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Pandemic phenomenon: Texas traffic is lighter, but deadlier

Few of us will soon forget the effects of the pandemic in our lives and on the nation. One of the most dramatic changes compelled by the pandemic was last year’s April lockdown order issued by Gov. Greg Abbott. The shuttering of businesses and schools significantly reduced traffic in Austin and across the state.

People naturally assumed that with traffic levels down during the pandemic, the number of motor vehicle crashes resulting in severe injuries or fatalities would likewise drop. In fact, the opposite happened. In the first half of last year, the rate of fatalities per mile driven soared 18 percent, according to the National Highway Traffic Safety Administration.

Safety experts say that when streets, highways and roads opened up, people responded by driving faster.

Off to the races

“Soon after stay-at-home orders began in 2020, reports emerged of drivers turning emptier roadways into risky racetracks,” said Cathy Chase, president of Advocates for Highway and Auto Safety.

According to a study of urban and rural Texas roadways during April 2020 by the Center for Transportation Safety at the Texas A&M Transportation Institute, the risk of death or injury is greater when roads are clearer because of increased speed.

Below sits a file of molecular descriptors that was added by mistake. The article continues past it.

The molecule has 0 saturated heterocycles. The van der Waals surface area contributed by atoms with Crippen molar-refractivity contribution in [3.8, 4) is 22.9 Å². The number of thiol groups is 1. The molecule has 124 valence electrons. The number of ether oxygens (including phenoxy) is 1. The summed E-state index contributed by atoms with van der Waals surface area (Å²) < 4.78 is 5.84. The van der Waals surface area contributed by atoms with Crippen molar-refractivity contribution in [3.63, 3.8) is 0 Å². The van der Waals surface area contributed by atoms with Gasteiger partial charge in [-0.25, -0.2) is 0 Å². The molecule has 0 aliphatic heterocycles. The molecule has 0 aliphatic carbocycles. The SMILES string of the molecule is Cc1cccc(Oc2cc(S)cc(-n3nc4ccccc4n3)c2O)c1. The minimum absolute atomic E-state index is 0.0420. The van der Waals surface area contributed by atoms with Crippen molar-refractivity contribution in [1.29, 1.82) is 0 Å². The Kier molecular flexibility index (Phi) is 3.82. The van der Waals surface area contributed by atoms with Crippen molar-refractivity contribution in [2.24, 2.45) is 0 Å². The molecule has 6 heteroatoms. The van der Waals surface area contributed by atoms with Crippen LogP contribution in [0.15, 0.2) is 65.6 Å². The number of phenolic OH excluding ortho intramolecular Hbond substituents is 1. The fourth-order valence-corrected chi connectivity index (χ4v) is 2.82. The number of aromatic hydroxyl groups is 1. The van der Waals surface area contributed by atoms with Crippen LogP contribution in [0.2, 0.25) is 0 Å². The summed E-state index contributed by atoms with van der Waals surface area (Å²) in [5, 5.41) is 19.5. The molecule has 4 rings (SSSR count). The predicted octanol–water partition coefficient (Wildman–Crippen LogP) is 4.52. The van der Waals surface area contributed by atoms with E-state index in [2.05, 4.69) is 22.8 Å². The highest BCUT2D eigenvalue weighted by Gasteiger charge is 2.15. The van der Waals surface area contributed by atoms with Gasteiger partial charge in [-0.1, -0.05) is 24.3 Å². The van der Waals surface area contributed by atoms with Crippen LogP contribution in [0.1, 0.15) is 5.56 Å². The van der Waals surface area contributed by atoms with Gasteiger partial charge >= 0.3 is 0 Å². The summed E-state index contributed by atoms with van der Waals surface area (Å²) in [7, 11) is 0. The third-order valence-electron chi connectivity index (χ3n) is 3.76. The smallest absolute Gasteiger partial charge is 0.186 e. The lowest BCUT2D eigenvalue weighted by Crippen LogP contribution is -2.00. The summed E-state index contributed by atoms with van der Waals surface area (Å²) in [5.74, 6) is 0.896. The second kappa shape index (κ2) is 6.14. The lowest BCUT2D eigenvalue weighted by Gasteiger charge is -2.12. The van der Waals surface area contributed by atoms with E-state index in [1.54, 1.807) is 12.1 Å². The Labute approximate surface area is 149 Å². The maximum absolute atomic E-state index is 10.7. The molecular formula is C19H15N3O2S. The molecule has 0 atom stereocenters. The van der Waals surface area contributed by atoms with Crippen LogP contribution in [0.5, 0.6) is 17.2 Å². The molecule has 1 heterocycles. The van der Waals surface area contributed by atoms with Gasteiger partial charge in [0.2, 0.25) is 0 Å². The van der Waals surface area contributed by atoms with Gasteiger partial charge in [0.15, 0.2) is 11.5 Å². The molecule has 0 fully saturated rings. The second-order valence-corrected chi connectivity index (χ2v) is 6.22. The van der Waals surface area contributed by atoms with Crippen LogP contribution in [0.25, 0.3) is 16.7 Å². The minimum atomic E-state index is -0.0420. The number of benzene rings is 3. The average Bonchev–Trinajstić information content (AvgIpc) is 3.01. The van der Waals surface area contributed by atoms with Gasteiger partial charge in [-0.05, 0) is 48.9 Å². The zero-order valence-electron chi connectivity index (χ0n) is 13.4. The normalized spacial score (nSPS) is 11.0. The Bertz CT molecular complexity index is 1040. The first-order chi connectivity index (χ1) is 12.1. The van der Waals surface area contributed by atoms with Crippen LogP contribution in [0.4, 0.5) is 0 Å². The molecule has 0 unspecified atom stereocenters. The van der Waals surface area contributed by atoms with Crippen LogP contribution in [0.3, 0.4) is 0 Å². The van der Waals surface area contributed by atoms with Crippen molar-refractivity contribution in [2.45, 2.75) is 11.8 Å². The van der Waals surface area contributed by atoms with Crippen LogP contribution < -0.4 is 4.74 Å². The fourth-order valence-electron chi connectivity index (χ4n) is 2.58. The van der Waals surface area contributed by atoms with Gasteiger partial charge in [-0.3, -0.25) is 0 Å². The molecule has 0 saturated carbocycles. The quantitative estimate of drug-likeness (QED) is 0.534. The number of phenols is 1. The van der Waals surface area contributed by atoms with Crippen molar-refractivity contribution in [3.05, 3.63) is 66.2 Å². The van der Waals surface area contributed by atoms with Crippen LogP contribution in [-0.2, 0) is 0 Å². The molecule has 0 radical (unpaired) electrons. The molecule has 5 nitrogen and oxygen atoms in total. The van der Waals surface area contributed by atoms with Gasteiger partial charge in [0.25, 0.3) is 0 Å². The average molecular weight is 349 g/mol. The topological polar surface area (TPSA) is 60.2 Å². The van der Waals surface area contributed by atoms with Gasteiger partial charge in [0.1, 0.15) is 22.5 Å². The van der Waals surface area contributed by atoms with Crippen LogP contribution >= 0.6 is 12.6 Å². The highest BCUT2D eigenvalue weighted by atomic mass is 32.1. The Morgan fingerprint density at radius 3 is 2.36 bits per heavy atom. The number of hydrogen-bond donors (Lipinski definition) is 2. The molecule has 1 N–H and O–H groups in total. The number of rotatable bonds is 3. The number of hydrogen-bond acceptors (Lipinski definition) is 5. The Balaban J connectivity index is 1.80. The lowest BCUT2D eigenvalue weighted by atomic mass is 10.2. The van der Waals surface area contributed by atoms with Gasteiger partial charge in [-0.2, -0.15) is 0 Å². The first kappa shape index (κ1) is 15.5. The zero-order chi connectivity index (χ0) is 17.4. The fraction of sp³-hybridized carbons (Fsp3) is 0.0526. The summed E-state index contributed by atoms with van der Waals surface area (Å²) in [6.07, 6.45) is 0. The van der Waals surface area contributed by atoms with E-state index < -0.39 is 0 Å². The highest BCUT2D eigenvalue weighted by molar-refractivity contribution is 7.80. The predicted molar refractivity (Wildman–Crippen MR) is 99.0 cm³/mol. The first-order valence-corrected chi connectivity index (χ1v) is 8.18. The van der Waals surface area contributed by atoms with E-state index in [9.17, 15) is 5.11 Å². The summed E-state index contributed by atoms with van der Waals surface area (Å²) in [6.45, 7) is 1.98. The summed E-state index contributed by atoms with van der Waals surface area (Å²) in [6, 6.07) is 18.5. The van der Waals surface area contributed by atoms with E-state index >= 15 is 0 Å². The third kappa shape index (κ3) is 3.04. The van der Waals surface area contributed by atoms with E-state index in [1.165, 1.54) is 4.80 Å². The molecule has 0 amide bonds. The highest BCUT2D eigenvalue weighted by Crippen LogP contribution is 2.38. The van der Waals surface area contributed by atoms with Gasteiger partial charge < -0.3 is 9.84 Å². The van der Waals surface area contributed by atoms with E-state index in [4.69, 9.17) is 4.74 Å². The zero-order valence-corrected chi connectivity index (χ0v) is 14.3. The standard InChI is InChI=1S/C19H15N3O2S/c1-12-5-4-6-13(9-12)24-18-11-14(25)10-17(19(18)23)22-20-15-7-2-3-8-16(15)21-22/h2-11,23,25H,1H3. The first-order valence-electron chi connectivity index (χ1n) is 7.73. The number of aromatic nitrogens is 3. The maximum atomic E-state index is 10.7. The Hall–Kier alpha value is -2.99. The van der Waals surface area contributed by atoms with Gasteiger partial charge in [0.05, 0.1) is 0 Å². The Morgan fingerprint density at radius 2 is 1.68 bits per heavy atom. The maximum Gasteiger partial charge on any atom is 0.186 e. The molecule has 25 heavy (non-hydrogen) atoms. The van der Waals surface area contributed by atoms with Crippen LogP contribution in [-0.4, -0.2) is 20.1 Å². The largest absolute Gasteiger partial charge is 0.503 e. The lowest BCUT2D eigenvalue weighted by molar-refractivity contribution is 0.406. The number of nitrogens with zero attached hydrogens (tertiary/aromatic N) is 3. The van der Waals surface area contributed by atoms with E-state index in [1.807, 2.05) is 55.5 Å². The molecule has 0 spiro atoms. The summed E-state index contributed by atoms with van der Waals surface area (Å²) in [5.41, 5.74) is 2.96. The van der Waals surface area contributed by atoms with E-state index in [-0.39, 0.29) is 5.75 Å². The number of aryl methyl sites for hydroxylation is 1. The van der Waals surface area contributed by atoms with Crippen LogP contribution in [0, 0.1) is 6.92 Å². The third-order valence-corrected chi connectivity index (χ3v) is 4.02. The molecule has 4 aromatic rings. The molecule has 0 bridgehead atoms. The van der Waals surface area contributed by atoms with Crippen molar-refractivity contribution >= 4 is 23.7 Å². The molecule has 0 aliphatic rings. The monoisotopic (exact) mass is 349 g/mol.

Researchers found that during peak-periods on Houston freeways, average speeds rose from less than 45 mph pre-pandemic to 65 mph in April of last year.

The damaging effects of speed

New crash tests by the Insurance Institute for Highway Safety (IIHS) and AAA Foundation for Traffic Safety show that even small increases in speed can have enormous effects on crash outcomes.

The two organizations conducted crash tests at three impact speeds: 40, 50 and 56 mph. They found that at 40 mph, “there was minimal intrusion into the driver’s space.” But at 50 and 56 mph, structural damage to the vehicles became more extensive, but more important was the escalation in damage to the crash test dummies strapped into the vehicles with seatbelts.

At both 50 and 56 mph, the force of the upward movement of the steering wheel was so great that even though airbags were deployed, the dummies’ faces smashed into the steering wheels. Measurements from the hundreds of sensors on the dummies “showed a high risk of facial fractures and severe brain injury.”

Of course, real-life injuries to human drivers and vehicle occupants can be even worse when vehicles collide at greater speeds.

Let’s hope that as Austin, the state of Texas and the rest of the U.S. emerge from the pandemic, we will all recognize the immediate and long-term health benefits to be found in caution and slowing down to enjoy life.